How to protect forests and wildlife while surrounding communities benefit

One day, an American businessman who went to do a safari in Kenya fell in love with the Tsavo region’s wildlife but noticed the difficulties the communities around the wildlife sanctuaries faced. He set up Wildlife Works and in 2011 their Kasigau Corridor Project became the first Reducing Emissions from Deforestation and Forest Degradation (REDD+) project in the world to be validated and verified by two standardizing bodies—the Verified Carbon Standard and the Climate Community and Biodiversity Alliance. Together, the two standards evaluate every aspect of the project, including how you calculate your carbon emission reductions, as well as whether the benefit-sharing to communities is fair and equitable. Wildlife Works developed a methodology for the Kasigau Corridor REDD+ Project to measure carbon in a dryland forest as opposed to a tropical rainforest.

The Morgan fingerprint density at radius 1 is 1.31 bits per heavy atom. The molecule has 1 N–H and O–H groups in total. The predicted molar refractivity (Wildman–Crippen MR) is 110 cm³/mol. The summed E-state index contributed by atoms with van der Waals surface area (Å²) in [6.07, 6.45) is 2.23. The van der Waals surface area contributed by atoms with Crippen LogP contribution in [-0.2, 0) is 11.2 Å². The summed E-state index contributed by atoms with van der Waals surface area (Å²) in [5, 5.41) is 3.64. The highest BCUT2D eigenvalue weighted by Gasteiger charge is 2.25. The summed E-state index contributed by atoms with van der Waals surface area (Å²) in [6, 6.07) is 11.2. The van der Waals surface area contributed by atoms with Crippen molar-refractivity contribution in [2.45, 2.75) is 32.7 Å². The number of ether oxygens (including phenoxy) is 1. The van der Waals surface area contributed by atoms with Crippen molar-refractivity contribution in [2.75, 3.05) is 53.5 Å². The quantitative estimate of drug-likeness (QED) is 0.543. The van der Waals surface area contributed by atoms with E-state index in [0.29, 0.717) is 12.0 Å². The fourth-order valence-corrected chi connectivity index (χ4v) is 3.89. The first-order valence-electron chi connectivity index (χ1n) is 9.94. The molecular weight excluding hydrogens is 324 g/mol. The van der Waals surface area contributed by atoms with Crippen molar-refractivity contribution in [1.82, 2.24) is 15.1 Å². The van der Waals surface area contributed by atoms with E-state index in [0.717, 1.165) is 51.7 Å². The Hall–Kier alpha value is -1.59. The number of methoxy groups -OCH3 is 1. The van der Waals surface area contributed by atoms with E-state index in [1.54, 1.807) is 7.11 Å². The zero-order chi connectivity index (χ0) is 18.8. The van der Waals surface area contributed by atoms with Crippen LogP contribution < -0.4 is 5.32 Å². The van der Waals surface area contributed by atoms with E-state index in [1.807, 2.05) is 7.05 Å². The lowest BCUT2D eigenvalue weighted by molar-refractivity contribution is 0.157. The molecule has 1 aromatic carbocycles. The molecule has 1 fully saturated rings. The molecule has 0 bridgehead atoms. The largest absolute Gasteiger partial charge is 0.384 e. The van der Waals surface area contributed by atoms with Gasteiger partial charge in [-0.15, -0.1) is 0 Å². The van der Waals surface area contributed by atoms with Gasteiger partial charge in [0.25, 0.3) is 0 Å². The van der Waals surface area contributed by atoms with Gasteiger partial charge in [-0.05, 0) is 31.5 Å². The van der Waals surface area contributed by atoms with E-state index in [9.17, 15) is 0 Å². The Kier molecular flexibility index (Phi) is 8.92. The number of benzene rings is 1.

The Kasigau Corridor REDD+ Project currently generates up to 1,800,000 verified carbon units, otherwise known as carbon credits or tonnes, a year, the larger of the two REDD+ projects in Kenya. To share the benefits from the carbon credit sales, one third of the revenue goes to the landowners, Wildlife Works runs the project’s operating costs, and the profit is then split 50/50 between the communities and the project investors. The communities decide via community committees on how they would like to spend the income they get from the sales of carbon credits: on trainings, health projects or education (school buildings or bursaries). Each committee has at least two women and two youth on them to guarantee diversity.